The DeFi App itself consists of all core financial applications, which can be used directly or embedded in various applications in other cryptocurrency ecosystems.
Potential missing parts of DeFi infrastructure
When comparing DeFi infrastructure with traditional financial infrastructure, there are several parts worth exploring that do not yet exist in the decentralized world.
Here are some parts that need to be emphasized:
- Consumer application software -In the traditional financial sector, consumers usually act through consumer applications (such as Robinhood, Chime, Transferwise) rather than the underlying protocol itself. The front end of the DeFi space can be greatly improved and more consumer experience can be integrated into it. Generally speaking, from a consumer’s point of view, the UI/UX of most DeFi App programs is still very difficult to use.
- CRM (Customer Relationship Management) -The DeFi space does not have a true concept of customer relationship management, nor does it collect any consumer data. While it’s great from a privacy perspective, there is also great value in getting to know your customers better.
- Notifications -In the DeFi world, notifications or alerts don’t actually exist. On a broader level, there is also no good way to communicate with users.
- Product analysis -there are tools to measure blockchain activities, but no tools to measure participation in DeFi App.
- Security -DeFi products usually conduct security audits; however, no security audit can guarantee the most common protective measures that consumers are accustomed to in the traditional financial world. In addition, the demand for security auditors exceeds the supply, which is a big bottleneck.
- Transaction rollback -In traditional finance, if you make a mistake, the financial institution can initiate a transaction rollback. This does not yet exist in DeFi.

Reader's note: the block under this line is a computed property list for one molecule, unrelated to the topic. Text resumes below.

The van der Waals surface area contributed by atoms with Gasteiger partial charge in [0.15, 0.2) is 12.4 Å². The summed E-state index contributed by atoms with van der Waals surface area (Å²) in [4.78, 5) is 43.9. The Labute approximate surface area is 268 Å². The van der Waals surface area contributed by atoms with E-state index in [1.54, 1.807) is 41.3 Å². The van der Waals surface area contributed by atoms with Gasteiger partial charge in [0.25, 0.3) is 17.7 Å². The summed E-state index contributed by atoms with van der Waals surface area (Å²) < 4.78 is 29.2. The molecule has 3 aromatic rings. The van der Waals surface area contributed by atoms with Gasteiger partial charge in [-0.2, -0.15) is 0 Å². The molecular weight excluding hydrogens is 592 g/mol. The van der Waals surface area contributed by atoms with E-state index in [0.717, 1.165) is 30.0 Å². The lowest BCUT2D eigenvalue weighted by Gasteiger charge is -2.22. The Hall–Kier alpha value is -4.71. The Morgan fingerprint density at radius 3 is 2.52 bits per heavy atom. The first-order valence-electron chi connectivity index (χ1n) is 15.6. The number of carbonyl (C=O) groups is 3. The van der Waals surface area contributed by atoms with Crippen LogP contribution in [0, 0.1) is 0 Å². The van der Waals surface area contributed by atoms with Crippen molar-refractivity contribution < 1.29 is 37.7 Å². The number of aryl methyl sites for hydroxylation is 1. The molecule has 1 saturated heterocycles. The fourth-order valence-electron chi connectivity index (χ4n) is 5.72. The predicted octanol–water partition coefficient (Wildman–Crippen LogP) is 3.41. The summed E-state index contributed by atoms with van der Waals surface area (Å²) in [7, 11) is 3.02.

- Custody -Now, most DeFi projects need to interact from the perspective of a personal wallet. There is no custodian that allows you to interact with the DeFi App program.
- Developer platform -Most developers in the cryptocurrency field are built on the basis of the Layer 1 protocol itself. There is currently no concept of a developer platform or middleware.
- Embeddable wallets -wallets are regarded as these external services, and there is no white-label wallet product that can be directly embedded in the DeFi App itself. There are several initiatives, such as Torus, but these are still in their infancy.
- Identity -One of the biggest complaints against DeFi in the traditional financial world is the issue of users’ pseudonyms. Ideally, there needs to be a way to keep bad actors out while protecting consumer privacy.
The future of financial applications
After meeting with hundreds of founders and seeing the progress made by the team, it became clear that DeFi’s innovation speed is 10 times faster than traditional financial technology applications.
In traditional finance:
- The underlying ledger is not open source, and it is not friendly to developers.
- There are a large number of “banking services” applications just to package the underlying cooperative banks in a developer-friendly platform.
- The application of financial technology is very challenging in terms of regulation and usually requires years of development before a single product is released.
DeFi is the opposite:
- Everything is open source, including the ledger itself.
- All transactions are public.
- Everything starts from the perspective of developers building applications on top of the protocol.
- The new DeFi App program was created and released in a few weeks, not a few years.
We believe that DeFi developers will forever change the way the financial world works . We are very optimistic about DeFi’s infrastructure stack and community.